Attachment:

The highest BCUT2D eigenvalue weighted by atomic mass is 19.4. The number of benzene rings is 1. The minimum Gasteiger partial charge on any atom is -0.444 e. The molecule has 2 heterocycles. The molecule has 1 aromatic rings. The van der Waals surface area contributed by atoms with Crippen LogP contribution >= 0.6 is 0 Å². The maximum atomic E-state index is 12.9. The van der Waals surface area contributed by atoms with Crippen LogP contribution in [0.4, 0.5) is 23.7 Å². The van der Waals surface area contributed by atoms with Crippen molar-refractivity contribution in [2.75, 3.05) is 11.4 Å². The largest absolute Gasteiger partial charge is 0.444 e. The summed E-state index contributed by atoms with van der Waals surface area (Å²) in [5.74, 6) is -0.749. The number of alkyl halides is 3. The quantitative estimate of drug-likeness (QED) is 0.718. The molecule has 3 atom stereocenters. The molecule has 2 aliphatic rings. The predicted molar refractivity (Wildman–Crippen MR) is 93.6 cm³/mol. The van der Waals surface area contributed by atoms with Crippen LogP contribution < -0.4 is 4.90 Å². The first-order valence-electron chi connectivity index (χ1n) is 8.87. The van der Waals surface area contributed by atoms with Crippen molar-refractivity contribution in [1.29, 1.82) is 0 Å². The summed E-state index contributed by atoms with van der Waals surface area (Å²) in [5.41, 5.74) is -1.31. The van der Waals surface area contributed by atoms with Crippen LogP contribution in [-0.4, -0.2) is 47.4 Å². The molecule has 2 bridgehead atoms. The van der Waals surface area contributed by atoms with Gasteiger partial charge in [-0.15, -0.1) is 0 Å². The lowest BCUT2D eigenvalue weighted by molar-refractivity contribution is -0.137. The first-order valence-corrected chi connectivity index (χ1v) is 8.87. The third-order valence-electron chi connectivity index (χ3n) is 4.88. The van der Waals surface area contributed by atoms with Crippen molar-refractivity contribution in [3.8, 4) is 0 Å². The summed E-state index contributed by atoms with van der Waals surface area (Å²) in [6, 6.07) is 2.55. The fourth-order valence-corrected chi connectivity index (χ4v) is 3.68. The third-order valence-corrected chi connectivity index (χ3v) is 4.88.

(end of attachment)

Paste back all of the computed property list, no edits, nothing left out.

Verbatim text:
The highest BCUT2D eigenvalue weighted by atomic mass is 19.4. The number of benzene rings is 1. The minimum Gasteiger partial charge on any atom is -0.444 e. The molecule has 2 heterocycles. The molecule has 1 aromatic rings. The van der Waals surface area contributed by atoms with Crippen LogP contribution >= 0.6 is 0 Å². The maximum atomic E-state index is 12.9. The van der Waals surface area contributed by atoms with Crippen LogP contribution in [0.4, 0.5) is 23.7 Å². The van der Waals surface area contributed by atoms with Crippen molar-refractivity contribution in [2.75, 3.05) is 11.4 Å². The largest absolute Gasteiger partial charge is 0.444 e. The summed E-state index contributed by atoms with van der Waals surface area (Å²) in [5.74, 6) is -0.749. The number of alkyl halides is 3. The quantitative estimate of drug-likeness (QED) is 0.718. The molecule has 3 atom stereocenters. The molecule has 2 aliphatic rings. The predicted molar refractivity (Wildman–Crippen MR) is 93.6 cm³/mol. The van der Waals surface area contributed by atoms with Crippen LogP contribution < -0.4 is 4.90 Å². The first-order valence-electron chi connectivity index (χ1n) is 8.87. The van der Waals surface area contributed by atoms with Crippen molar-refractivity contribution in [1.29, 1.82) is 0 Å². The summed E-state index contributed by atoms with van der Waals surface area (Å²) in [5.41, 5.74) is -1.31. The van der Waals surface area contributed by atoms with Crippen LogP contribution in [-0.4, -0.2) is 47.4 Å². The molecule has 2 bridgehead atoms. The van der Waals surface area contributed by atoms with Gasteiger partial charge in [-0.15, -0.1) is 0 Å². The lowest BCUT2D eigenvalue weighted by molar-refractivity contribution is -0.137. The first-order valence-corrected chi connectivity index (χ1v) is 8.87. The third-order valence-electron chi connectivity index (χ3n) is 4.88. The van der Waals surface area contributed by atoms with Crippen molar-refractivity contribution in [3.8, 4) is 0 Å². The summed E-state index contributed by atoms with van der Waals surface area (Å²) in [6, 6.07) is 2.55. The fourth-order valence-corrected chi connectivity index (χ4v) is 3.68. The third-order valence-corrected chi connectivity index (χ3v) is 4.88.